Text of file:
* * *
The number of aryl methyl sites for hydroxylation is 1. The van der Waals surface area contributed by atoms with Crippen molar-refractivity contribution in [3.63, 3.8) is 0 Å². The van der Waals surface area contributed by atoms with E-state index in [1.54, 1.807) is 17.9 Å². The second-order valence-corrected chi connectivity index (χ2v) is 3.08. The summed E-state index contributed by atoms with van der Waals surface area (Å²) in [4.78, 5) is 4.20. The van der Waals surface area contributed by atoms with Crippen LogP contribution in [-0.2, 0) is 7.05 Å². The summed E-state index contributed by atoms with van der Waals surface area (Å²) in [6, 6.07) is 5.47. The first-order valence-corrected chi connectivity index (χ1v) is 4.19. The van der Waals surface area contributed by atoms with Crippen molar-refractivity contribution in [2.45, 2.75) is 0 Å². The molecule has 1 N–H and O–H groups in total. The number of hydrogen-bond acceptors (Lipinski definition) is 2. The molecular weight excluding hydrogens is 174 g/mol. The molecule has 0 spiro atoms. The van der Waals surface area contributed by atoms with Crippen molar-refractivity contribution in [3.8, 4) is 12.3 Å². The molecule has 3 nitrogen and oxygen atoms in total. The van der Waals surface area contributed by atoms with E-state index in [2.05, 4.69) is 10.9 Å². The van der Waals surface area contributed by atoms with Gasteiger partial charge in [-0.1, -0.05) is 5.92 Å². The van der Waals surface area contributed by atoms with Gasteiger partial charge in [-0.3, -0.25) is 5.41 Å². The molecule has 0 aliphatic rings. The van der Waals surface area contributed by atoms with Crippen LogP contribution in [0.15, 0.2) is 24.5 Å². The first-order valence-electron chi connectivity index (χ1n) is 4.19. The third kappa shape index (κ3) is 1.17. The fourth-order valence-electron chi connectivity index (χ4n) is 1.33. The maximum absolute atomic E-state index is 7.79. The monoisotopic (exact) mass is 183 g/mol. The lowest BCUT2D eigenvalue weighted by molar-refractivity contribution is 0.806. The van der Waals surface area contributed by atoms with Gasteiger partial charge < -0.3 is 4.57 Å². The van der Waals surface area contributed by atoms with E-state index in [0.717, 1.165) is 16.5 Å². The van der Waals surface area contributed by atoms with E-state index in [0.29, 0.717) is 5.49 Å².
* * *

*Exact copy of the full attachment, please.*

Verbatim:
The number of aryl methyl sites for hydroxylation is 1. The van der Waals surface area contributed by atoms with Crippen molar-refractivity contribution in [3.63, 3.8) is 0 Å². The van der Waals surface area contributed by atoms with E-state index in [1.54, 1.807) is 17.9 Å². The second-order valence-corrected chi connectivity index (χ2v) is 3.08. The summed E-state index contributed by atoms with van der Waals surface area (Å²) in [4.78, 5) is 4.20. The van der Waals surface area contributed by atoms with Crippen LogP contribution in [-0.2, 0) is 7.05 Å². The summed E-state index contributed by atoms with van der Waals surface area (Å²) in [6, 6.07) is 5.47. The first-order valence-corrected chi connectivity index (χ1v) is 4.19. The van der Waals surface area contributed by atoms with Crippen molar-refractivity contribution in [2.45, 2.75) is 0 Å². The molecule has 1 N–H and O–H groups in total. The number of hydrogen-bond acceptors (Lipinski definition) is 2. The molecular weight excluding hydrogens is 174 g/mol. The molecule has 0 spiro atoms. The van der Waals surface area contributed by atoms with Crippen molar-refractivity contribution in [3.8, 4) is 12.3 Å². The molecule has 3 nitrogen and oxygen atoms in total. The van der Waals surface area contributed by atoms with E-state index in [2.05, 4.69) is 10.9 Å². The van der Waals surface area contributed by atoms with Gasteiger partial charge in [-0.1, -0.05) is 5.92 Å². The van der Waals surface area contributed by atoms with Gasteiger partial charge in [-0.3, -0.25) is 5.41 Å². The molecule has 0 aliphatic rings. The van der Waals surface area contributed by atoms with Crippen LogP contribution in [0.15, 0.2) is 24.5 Å². The first-order valence-electron chi connectivity index (χ1n) is 4.19. The third kappa shape index (κ3) is 1.17. The fourth-order valence-electron chi connectivity index (χ4n) is 1.33. The maximum absolute atomic E-state index is 7.79. The monoisotopic (exact) mass is 183 g/mol. The lowest BCUT2D eigenvalue weighted by molar-refractivity contribution is 0.806. The van der Waals surface area contributed by atoms with Gasteiger partial charge < -0.3 is 4.57 Å². The van der Waals surface area contributed by atoms with E-state index in [0.717, 1.165) is 16.5 Å². The van der Waals surface area contributed by atoms with E-state index in [0.29, 0.717) is 5.49 Å².